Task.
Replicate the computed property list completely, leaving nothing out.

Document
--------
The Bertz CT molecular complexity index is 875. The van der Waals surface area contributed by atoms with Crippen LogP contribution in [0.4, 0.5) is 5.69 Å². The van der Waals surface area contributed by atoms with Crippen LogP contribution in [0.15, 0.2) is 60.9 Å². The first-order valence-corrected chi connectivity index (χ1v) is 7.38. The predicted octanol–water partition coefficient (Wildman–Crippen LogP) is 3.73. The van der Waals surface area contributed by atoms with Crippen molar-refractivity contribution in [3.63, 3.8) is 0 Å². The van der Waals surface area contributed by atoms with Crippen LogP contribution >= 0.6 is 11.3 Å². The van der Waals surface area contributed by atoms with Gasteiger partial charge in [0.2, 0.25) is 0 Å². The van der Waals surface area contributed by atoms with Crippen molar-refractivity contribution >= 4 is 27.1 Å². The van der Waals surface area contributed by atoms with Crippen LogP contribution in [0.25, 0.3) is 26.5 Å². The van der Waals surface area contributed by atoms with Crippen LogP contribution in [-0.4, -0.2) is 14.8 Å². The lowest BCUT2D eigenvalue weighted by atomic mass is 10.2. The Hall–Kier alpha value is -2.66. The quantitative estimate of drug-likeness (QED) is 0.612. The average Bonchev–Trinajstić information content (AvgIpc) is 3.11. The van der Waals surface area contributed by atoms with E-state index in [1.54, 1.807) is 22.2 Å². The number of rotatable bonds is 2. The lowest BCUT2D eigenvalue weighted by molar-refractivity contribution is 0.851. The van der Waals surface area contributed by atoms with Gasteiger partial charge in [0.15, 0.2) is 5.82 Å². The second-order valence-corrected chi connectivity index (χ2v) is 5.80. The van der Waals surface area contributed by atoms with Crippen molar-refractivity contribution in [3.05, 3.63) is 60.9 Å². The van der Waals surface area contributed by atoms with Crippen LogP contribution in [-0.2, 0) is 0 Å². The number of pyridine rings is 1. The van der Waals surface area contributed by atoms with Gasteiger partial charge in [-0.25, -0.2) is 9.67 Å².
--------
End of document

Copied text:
The Bertz CT molecular complexity index is 875. The van der Waals surface area contributed by atoms with Crippen LogP contribution in [0.4, 0.5) is 5.69 Å². The van der Waals surface area contributed by atoms with Crippen LogP contribution in [0.15, 0.2) is 60.9 Å². The first-order valence-corrected chi connectivity index (χ1v) is 7.38. The predicted octanol–water partition coefficient (Wildman–Crippen LogP) is 3.73. The van der Waals surface area contributed by atoms with Crippen molar-refractivity contribution in [3.63, 3.8) is 0 Å². The van der Waals surface area contributed by atoms with Crippen LogP contribution >= 0.6 is 11.3 Å². The van der Waals surface area contributed by atoms with Gasteiger partial charge in [0.2, 0.25) is 0 Å². The van der Waals surface area contributed by atoms with Crippen molar-refractivity contribution >= 4 is 27.1 Å². The van der Waals surface area contributed by atoms with Crippen LogP contribution in [0.25, 0.3) is 26.5 Å². The van der Waals surface area contributed by atoms with Crippen LogP contribution in [-0.4, -0.2) is 14.8 Å². The lowest BCUT2D eigenvalue weighted by atomic mass is 10.2. The Hall–Kier alpha value is -2.66. The quantitative estimate of drug-likeness (QED) is 0.612. The average Bonchev–Trinajstić information content (AvgIpc) is 3.11. The van der Waals surface area contributed by atoms with E-state index in [1.54, 1.807) is 22.2 Å². The number of rotatable bonds is 2. The lowest BCUT2D eigenvalue weighted by molar-refractivity contribution is 0.851. The van der Waals surface area contributed by atoms with Gasteiger partial charge in [0.15, 0.2) is 5.82 Å². The second-order valence-corrected chi connectivity index (χ2v) is 5.80. The van der Waals surface area contributed by atoms with Crippen molar-refractivity contribution in [3.05, 3.63) is 60.9 Å². The van der Waals surface area contributed by atoms with Crippen LogP contribution in [-0.2, 0) is 0 Å². The number of pyridine rings is 1. The van der Waals surface area contributed by atoms with Gasteiger partial charge in [-0.25, -0.2) is 9.67 Å².